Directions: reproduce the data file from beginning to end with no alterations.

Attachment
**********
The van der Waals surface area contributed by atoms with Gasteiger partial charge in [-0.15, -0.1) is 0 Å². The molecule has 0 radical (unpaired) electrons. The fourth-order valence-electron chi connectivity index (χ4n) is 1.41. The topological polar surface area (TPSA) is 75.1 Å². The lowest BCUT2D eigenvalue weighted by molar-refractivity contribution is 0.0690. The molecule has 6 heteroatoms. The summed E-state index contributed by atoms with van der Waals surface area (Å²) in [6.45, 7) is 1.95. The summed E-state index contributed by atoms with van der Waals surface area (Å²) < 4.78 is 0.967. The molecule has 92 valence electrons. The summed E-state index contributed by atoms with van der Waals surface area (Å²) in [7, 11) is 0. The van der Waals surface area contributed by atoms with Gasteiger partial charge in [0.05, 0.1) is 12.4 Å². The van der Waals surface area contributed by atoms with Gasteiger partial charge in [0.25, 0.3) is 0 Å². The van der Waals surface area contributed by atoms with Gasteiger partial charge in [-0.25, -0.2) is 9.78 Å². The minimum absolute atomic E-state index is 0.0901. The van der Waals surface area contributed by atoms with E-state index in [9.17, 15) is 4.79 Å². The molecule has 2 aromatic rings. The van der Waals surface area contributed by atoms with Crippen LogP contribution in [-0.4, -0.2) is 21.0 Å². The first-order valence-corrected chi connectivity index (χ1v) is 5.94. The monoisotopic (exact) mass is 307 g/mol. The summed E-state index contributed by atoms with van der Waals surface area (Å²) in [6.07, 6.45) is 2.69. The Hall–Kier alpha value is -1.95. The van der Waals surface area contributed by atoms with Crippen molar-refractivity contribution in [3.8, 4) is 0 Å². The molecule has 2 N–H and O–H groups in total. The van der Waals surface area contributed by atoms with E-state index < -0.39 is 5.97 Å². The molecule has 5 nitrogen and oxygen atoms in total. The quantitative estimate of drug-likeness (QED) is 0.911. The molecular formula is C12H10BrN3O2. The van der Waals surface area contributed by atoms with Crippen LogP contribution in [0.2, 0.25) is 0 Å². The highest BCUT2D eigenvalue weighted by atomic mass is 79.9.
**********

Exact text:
The van der Waals surface area contributed by atoms with Gasteiger partial charge in [-0.15, -0.1) is 0 Å². The molecule has 0 radical (unpaired) electrons. The fourth-order valence-electron chi connectivity index (χ4n) is 1.41. The topological polar surface area (TPSA) is 75.1 Å². The lowest BCUT2D eigenvalue weighted by molar-refractivity contribution is 0.0690. The molecule has 6 heteroatoms. The summed E-state index contributed by atoms with van der Waals surface area (Å²) in [6.45, 7) is 1.95. The summed E-state index contributed by atoms with van der Waals surface area (Å²) < 4.78 is 0.967. The molecule has 92 valence electrons. The summed E-state index contributed by atoms with van der Waals surface area (Å²) in [7, 11) is 0. The van der Waals surface area contributed by atoms with Gasteiger partial charge in [0.05, 0.1) is 12.4 Å². The van der Waals surface area contributed by atoms with Gasteiger partial charge in [0.25, 0.3) is 0 Å². The van der Waals surface area contributed by atoms with Gasteiger partial charge in [-0.25, -0.2) is 9.78 Å². The minimum absolute atomic E-state index is 0.0901. The van der Waals surface area contributed by atoms with E-state index in [9.17, 15) is 4.79 Å². The molecule has 2 aromatic rings. The van der Waals surface area contributed by atoms with Crippen LogP contribution in [-0.4, -0.2) is 21.0 Å². The first-order valence-corrected chi connectivity index (χ1v) is 5.94. The monoisotopic (exact) mass is 307 g/mol. The summed E-state index contributed by atoms with van der Waals surface area (Å²) in [6.07, 6.45) is 2.69. The Hall–Kier alpha value is -1.95. The van der Waals surface area contributed by atoms with Crippen molar-refractivity contribution in [3.8, 4) is 0 Å². The molecule has 2 N–H and O–H groups in total. The van der Waals surface area contributed by atoms with E-state index < -0.39 is 5.97 Å². The molecule has 5 nitrogen and oxygen atoms in total. The quantitative estimate of drug-likeness (QED) is 0.911. The molecular formula is C12H10BrN3O2. The van der Waals surface area contributed by atoms with Crippen LogP contribution in [0.2, 0.25) is 0 Å². The highest BCUT2D eigenvalue weighted by atomic mass is 79.9.